The world’s largest iron ore miner Vale (NYSE: VALE) has been dealing with a plethora of problems after since it’s January dam disaster which saw at least 300 people dead. As various regulators have gone on to investigate the incident as well as charge the company with negligence, Brazil’s top court has made a number of moves against the miner.
Today, a Brazilian court has ordered the company to freeze around $260 million in funds for compensation to the affected communities.
“Vale informs, pursuant to CVM Instruction 358/2002, as subsequently amended, that it became aware of a preliminary injunction granted by the 2nd Civil Court of Nova Lima, at the request of the Public Defender’s Office of the State of Minas Gerais and by the Public Prosecution Office of the State of Minas Gerais, to block funds on Vale’s bank accounts on the total amount of R$ 1 billion, aiming to grant eventual reimbursements to cover for losses from the removal occurred in the community of Sebastião de Águas Claras,” said the company in a press release. “In addition to the block of funds, the decision also requires that Vale pays for the sheltering, lodging, maintenance and feeding of the removed people, besides the adoption of other measures aiming to grant assistance to the affected community.”
Vale later received other court orders for two other dams the company operates as prosecutors hit the company, demanding $13 billion from Vale for environmental restoration efforts. At the same time, the National Mining Agency (ANM) banned new upstream mining dams and order the decommissioning of existing facilities by 2021, a further blow to the mining giant.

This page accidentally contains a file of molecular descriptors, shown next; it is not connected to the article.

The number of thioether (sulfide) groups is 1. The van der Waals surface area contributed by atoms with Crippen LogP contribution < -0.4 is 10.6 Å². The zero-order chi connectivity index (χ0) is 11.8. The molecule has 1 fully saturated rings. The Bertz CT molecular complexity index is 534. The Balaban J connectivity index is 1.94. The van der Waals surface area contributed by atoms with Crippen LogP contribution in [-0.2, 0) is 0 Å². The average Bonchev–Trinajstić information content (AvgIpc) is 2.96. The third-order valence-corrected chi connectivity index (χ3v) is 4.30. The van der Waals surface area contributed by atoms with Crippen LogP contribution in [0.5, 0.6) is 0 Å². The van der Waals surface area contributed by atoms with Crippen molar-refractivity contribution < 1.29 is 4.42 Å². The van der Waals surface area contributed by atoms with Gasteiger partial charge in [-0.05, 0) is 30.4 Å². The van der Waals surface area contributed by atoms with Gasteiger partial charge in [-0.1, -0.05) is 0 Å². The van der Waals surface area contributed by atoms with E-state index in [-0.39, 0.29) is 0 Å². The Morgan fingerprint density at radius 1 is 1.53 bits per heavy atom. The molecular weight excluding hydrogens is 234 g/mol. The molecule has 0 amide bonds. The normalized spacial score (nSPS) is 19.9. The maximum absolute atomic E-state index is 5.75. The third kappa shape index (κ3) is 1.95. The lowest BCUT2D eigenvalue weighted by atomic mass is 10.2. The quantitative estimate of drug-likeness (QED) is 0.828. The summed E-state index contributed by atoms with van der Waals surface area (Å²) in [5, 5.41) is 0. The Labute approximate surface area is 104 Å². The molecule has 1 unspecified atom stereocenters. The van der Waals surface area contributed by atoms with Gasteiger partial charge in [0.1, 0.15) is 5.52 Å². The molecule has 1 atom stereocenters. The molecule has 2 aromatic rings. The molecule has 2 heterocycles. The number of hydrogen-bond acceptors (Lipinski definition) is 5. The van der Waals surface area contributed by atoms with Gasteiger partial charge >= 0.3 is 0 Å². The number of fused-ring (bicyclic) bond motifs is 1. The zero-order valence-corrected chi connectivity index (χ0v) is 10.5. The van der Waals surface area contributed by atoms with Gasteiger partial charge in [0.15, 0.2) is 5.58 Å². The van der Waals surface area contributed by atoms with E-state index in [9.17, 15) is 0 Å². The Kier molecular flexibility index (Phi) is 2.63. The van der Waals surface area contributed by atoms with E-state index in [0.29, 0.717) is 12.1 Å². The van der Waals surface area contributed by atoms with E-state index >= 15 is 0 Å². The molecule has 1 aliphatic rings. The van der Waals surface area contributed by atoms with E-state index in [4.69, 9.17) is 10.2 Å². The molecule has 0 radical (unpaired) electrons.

Overall, this has had a tremendous impact not only on the company’s public image and stock price but also their expected iron ore output. Prices for iron are rising, partially due to the general bull run commodities are seeing, but also due to tightening supply thanks to Vale’s reduced output. BMO Global Commodities Research said today that it has reduced its estimate for Vale’s iron ore output by 30 million tonnes.
“We now expect a restart in Q4, which removes 23 million tonnes of fines from 2019 production,” said analyst Edward Sterck. “Added to which, the Timbopeba operation has now also been ordered to suspend operations, which removes another 8 million tonnes from our forecasts.” Previously it was assumed that Value would be able to overturn some existing court orders, but now BMO analysts think this is unlikely and the process will take some time.
Vale’s stock hasn’t really moved much in response to the news, increasing around 0.6 percent today. Although shares took a drastic nosedive back in January, the past month has seen Vale recover around half of it’s decline in share prices.
Vale Company Profile
Vale is the world’s largest iron ore miner and one of the largest diversified miners, along with BHP and Rio Tinto. Earnings are dominated by the bulk materials division, primarily iron ore and iron ore pellets, with minor contributions from iron ore proxies, including manganese and coal. The base metals division is much smaller, primarily consisting of nickel mines and smelters with a small contribution from copper. – Warrior Trading News